There’s a Brody here, as well – hardened policeman Adil (Nassim Lyes) who initially goes head to head with Bejo’s heroine but only discovers after looking at the photograph on his desk that there are few differences between the two of them. Unfortunately, Under Paris does not provide room for a Robert Shaw type or any character one might care about. On the other hand, this is more like a set menu: These policemen and women mostly watch little shark-shaped squares floating across their computer screens before becoming fish lives. No one should be surprised at being ruthless since cult French gorefest Frontier(s) by its director Xavier Gens was released earlier.

Gans seems to give Under Paris some kind of drone-shot adequacy that we always see in most of such Netflix time-wasters. Sometimes, it could appear as if the pictures have become very beautiful colorful swimming costumes; at least you will be glad to recognize everything happening below the water surface. (As far as clarity of deep-sea footage goes, it’s closer to the shimmering legibility of The Way of Water than the unintelligible murk of Wakanda Forever.) Shorty put, they look better when they’re gliding ominously slow, giving realism out but when moving in for prey looks fake-k-oed cheap.

This reminds us how our top CGI experts still find movement puzzling even though these guys are film-makers.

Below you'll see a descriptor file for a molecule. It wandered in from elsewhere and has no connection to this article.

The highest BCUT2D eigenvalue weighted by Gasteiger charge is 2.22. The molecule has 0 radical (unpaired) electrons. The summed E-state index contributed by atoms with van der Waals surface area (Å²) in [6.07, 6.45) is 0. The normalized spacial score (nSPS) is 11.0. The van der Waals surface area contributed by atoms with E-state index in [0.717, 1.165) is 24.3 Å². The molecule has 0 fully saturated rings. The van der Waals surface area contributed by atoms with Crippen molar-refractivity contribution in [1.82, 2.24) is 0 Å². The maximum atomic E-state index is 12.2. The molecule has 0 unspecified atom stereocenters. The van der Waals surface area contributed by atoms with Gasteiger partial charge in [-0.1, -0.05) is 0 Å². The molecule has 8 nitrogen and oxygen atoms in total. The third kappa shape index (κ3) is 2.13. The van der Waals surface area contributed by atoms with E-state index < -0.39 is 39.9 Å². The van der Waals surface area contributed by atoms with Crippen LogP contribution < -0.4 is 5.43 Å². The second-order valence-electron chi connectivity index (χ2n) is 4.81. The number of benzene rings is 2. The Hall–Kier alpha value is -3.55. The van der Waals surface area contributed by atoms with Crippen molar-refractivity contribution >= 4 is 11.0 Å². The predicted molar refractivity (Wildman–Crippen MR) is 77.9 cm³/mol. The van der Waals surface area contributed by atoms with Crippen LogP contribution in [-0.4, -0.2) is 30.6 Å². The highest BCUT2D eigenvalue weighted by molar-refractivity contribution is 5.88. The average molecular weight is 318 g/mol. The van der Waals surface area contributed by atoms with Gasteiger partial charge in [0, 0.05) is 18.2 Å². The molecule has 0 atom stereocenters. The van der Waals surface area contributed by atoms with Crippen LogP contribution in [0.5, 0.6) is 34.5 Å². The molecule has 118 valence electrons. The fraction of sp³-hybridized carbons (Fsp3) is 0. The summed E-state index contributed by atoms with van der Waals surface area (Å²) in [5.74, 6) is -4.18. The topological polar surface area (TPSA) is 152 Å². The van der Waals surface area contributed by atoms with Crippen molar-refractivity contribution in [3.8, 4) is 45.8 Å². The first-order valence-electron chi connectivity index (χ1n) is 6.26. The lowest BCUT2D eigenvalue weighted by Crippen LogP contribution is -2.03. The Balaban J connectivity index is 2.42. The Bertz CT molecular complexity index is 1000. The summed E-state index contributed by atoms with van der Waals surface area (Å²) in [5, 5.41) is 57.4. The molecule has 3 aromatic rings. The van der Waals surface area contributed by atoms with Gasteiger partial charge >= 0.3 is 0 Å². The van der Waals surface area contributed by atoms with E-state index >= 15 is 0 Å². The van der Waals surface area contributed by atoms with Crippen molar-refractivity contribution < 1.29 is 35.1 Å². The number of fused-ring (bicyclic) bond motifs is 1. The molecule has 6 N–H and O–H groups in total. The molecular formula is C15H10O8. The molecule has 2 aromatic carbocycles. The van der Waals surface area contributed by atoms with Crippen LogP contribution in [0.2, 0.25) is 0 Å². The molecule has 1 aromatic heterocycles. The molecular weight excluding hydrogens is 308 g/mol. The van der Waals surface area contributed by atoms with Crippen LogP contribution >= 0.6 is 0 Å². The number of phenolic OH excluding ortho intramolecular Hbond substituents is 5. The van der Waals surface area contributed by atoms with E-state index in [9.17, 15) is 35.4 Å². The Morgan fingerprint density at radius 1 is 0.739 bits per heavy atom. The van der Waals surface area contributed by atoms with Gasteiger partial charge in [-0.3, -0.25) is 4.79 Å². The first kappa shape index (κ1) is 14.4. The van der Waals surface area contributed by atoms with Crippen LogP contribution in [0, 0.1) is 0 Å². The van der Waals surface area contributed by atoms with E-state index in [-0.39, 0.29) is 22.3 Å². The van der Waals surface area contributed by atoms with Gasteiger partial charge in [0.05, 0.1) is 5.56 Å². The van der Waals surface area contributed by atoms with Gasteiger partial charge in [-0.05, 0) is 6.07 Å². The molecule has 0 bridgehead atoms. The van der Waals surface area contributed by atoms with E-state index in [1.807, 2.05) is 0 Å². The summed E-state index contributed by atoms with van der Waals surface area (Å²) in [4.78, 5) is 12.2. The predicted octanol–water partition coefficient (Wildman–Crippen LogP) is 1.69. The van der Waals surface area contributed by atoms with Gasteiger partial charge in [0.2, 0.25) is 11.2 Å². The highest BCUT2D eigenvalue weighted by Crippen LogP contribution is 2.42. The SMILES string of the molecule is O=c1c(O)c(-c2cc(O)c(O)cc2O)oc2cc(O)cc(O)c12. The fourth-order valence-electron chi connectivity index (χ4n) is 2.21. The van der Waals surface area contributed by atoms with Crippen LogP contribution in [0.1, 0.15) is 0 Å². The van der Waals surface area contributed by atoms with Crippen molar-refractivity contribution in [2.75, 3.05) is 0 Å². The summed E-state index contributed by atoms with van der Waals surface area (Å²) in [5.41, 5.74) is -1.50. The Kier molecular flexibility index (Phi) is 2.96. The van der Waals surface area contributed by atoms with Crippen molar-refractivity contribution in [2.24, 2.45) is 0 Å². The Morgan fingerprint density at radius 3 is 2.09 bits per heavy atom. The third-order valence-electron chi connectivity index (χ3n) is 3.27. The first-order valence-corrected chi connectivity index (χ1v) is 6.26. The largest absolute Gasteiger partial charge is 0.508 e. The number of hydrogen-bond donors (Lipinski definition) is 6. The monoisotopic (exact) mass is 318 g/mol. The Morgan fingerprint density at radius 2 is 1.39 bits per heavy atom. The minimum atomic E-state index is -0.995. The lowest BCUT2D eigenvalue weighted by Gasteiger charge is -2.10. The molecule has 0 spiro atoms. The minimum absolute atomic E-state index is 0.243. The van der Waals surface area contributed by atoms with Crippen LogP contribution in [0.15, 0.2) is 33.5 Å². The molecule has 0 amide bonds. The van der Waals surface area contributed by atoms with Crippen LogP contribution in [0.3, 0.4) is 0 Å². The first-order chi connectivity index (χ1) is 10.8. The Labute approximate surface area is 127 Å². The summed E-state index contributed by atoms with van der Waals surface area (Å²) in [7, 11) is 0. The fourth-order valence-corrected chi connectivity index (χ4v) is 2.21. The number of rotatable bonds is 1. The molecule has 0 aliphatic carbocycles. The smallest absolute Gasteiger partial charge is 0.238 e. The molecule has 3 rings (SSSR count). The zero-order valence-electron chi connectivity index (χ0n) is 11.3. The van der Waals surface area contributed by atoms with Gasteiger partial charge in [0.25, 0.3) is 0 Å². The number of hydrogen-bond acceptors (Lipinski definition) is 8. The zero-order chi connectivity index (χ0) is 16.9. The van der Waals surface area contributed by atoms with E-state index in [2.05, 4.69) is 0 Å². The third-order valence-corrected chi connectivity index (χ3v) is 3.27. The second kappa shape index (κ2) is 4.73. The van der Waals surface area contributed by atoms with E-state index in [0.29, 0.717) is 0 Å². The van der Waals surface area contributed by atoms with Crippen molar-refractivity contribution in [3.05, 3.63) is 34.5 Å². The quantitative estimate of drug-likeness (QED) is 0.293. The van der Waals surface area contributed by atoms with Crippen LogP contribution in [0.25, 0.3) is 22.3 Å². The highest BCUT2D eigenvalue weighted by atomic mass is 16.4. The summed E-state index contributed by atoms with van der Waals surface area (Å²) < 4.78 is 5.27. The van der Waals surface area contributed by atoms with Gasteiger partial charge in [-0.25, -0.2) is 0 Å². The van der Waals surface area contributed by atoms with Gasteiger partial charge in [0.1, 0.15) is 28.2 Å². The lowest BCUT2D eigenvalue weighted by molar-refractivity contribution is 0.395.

The fun element that can be found in Under Paris lies mainly on how efficiently dull it is all through. It just keeps going beyond some colleagues’ corpses left behind by sharks; from one pursuit to another till last breaths. While funny stuff is unintentional here which is much preferred than Syfy programmers’ deliberate awfulness trying to create a cult following especially within what may be called “cult-courting” circles among critics thereof. And once this occurs, it comes with persistent messiness let loose: A rampage through the flooded catacombs (yes, even sharks swim there) is only outmatched by the film’s scatterbrained destructive ending that ends in a series of exploding bridges and Paris half submerged. The closest any of this ever really comes to Jaws is the “dun dun” sound in the Netflix logo, which is a relative of John Williams’ iconic theme. But in a shallow pond of modern shark thrillers, Under Paris is no minnow.


The bar for shark movies lies near the bottom of the ocean, so it’s no great victory that Under Paris’ Gallic riff on Jaws neatly clears it. All the same, if your appetite for the genre extends beyond the claptrap that swam in Sharknado’s wake, there’s some dumb fun to be had in watching an overqualified cast chase and get swallowed by a mutated mako munching up Parisians in the Seine. Just don’t expect much in the way of genuine scares in the orgy of digital gnashing director Xavier Gens supplies.